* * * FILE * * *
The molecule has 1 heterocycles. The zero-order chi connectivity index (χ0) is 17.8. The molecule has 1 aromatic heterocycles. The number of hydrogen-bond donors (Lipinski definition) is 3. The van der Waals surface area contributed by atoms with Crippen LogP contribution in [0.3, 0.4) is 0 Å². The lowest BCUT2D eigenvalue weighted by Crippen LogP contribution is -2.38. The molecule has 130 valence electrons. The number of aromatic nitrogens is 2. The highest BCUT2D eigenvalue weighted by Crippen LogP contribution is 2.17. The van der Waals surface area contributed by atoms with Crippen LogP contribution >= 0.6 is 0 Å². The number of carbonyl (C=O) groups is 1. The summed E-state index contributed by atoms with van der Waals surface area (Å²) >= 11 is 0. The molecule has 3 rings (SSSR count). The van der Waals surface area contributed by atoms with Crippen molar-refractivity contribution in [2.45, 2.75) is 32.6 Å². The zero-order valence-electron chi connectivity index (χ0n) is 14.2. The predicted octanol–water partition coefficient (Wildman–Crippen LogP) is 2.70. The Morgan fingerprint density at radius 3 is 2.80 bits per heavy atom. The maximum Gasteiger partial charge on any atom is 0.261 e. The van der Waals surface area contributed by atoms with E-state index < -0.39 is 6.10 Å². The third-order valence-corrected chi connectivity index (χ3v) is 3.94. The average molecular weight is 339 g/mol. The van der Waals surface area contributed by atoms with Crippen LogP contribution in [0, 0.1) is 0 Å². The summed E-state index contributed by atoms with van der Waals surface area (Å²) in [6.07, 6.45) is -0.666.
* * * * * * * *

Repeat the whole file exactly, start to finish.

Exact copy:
The molecule has 1 heterocycles. The zero-order chi connectivity index (χ0) is 17.8. The molecule has 1 aromatic heterocycles. The number of hydrogen-bond donors (Lipinski definition) is 3. The van der Waals surface area contributed by atoms with Crippen LogP contribution in [0.3, 0.4) is 0 Å². The lowest BCUT2D eigenvalue weighted by Crippen LogP contribution is -2.38. The molecule has 130 valence electrons. The number of aromatic nitrogens is 2. The highest BCUT2D eigenvalue weighted by Crippen LogP contribution is 2.17. The van der Waals surface area contributed by atoms with Crippen LogP contribution >= 0.6 is 0 Å². The number of carbonyl (C=O) groups is 1. The summed E-state index contributed by atoms with van der Waals surface area (Å²) >= 11 is 0. The molecule has 3 rings (SSSR count). The van der Waals surface area contributed by atoms with Crippen molar-refractivity contribution in [2.45, 2.75) is 32.6 Å². The zero-order valence-electron chi connectivity index (χ0n) is 14.2. The predicted octanol–water partition coefficient (Wildman–Crippen LogP) is 2.70. The Morgan fingerprint density at radius 3 is 2.80 bits per heavy atom. The maximum Gasteiger partial charge on any atom is 0.261 e. The van der Waals surface area contributed by atoms with E-state index < -0.39 is 6.10 Å². The third-order valence-corrected chi connectivity index (χ3v) is 3.94. The average molecular weight is 339 g/mol. The van der Waals surface area contributed by atoms with Crippen LogP contribution in [0, 0.1) is 0 Å². The summed E-state index contributed by atoms with van der Waals surface area (Å²) in [6.07, 6.45) is -0.666.